Artillery Row

One year on from home abortions

Faced with disturbing statistics and continued uncertainty, now is not the time for such a significant and permanent change to abortion law, says Andrea Williams

This time last year government officials were gearing up for an unprecedented double U-turn. It would see the most significant change to abortion legislation since the 1967 Abortion Act and would be published for the second time in seven days.

With the media attention focused on the start of lockdown measures, the new legislation was quietly slipped in alongside various other measures we were told were necessary to our survival.

Women deserve better than this

Exactly one year ago on the 23 March, the eyes of the nation were fixed on Boris Johnson’s television address which announced the start of the UK lockdown. But hours before this historic moment the Department for Health and Social Care (DHSC) published legislation that would allow a women to have an abortion at home without proper medical supervision.

Pressure had been mounting on the government on this issue for years until March 2020 when the abortion lobby saw the opportunity it had long been waiting for.

Disclosed documents in our legal case have revealed the direct access key players in the abortion industry have to senior civil servants at the heart of the DHSC. They wield significant influence, do not take no for an answer, and have repeatedly applied pressure on the government to allow DIY home abortion telemedicine service.

Clinics were being forced to close, they said; clinic staff were catching the virus and some media reports suggested the industry was on the verge of collapse. 

The line given was that women wanting an abortion needed alternative access to abortion pills without having to be exposed to the virus.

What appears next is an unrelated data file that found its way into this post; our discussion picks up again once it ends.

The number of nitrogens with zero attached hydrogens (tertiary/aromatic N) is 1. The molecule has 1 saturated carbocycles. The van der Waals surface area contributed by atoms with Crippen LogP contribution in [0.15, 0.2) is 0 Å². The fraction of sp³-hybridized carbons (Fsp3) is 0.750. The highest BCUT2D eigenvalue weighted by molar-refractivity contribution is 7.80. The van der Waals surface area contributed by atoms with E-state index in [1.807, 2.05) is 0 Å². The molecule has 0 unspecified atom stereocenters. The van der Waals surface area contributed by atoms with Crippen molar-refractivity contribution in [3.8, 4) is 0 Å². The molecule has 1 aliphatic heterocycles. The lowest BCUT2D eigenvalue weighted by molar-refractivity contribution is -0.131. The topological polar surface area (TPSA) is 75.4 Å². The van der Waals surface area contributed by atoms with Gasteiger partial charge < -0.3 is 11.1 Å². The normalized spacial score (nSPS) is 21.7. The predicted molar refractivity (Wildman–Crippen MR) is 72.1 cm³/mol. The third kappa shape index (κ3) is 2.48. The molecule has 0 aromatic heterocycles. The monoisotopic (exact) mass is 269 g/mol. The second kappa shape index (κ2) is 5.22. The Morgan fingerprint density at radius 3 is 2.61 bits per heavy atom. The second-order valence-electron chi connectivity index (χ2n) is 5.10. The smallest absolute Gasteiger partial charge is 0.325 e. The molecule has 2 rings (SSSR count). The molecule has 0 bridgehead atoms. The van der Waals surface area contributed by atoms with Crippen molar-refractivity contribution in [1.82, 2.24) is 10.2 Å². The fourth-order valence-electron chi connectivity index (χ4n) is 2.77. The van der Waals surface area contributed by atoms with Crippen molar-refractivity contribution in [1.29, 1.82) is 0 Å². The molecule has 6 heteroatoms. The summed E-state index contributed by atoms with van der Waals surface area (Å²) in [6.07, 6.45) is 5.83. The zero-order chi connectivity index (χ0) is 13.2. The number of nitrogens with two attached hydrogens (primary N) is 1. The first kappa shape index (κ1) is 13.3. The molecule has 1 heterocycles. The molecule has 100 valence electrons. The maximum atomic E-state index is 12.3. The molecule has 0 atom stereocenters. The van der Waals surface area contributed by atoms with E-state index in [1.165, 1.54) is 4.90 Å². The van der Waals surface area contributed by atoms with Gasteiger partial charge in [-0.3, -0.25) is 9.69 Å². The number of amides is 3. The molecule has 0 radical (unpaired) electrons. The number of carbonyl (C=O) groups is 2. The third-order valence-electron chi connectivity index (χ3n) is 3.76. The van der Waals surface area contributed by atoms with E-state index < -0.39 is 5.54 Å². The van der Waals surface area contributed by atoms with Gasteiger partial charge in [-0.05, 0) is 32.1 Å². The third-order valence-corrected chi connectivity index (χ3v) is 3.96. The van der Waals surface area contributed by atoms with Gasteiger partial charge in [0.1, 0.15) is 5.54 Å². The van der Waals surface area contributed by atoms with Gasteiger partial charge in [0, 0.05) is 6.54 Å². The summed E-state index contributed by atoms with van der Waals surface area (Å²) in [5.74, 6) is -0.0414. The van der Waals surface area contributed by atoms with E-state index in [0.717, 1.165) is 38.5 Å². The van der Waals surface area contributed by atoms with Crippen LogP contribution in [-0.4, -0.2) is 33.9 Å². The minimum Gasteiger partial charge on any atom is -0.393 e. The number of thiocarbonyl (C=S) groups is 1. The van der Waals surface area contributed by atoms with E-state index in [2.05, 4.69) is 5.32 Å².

Months later, disclosed legal documents revealed that MP Helen Whateley signed off the proposed legislation without Matt Hancock’s knowledge.

Pro-life groups, including Christian Concern, picked up on the DHSC’s announcement and issued urgent press releases. 

Following media enquiries, Matt Hancock was made aware of what was happening and ordered the legislation to be pulled immediately. 

Later that evening, a notice appeared on the government’s website where the legislation had been published, which read: “The information on this page has been removed because it was published in error. This was published in error. There will be no changes to abortion regulations.” 

During questions in the House of Commons the following morning on 24 March, Hancock was asked about this four times. He replied to each question with one sentence: “We have no proposals to change any abortion rules as part of the Covid-19 response.”

On 25 March the abortion lobby, undeterred, persuaded two members of the House of Lords to try and achieve the same change of the law by proposing an amendment to the Coronavirus Bill.

Health minister Lord Bethell strongly opposed the amendment on behalf of the government. He explained categorically that the requirement to attend a clinic and speak to a doctor one-on-one was an “essential safeguard” against women being coerced into having an abortion. The amendment was abandoned, and Parliament went into early recess.

The abortion industry, however, refused to accept this.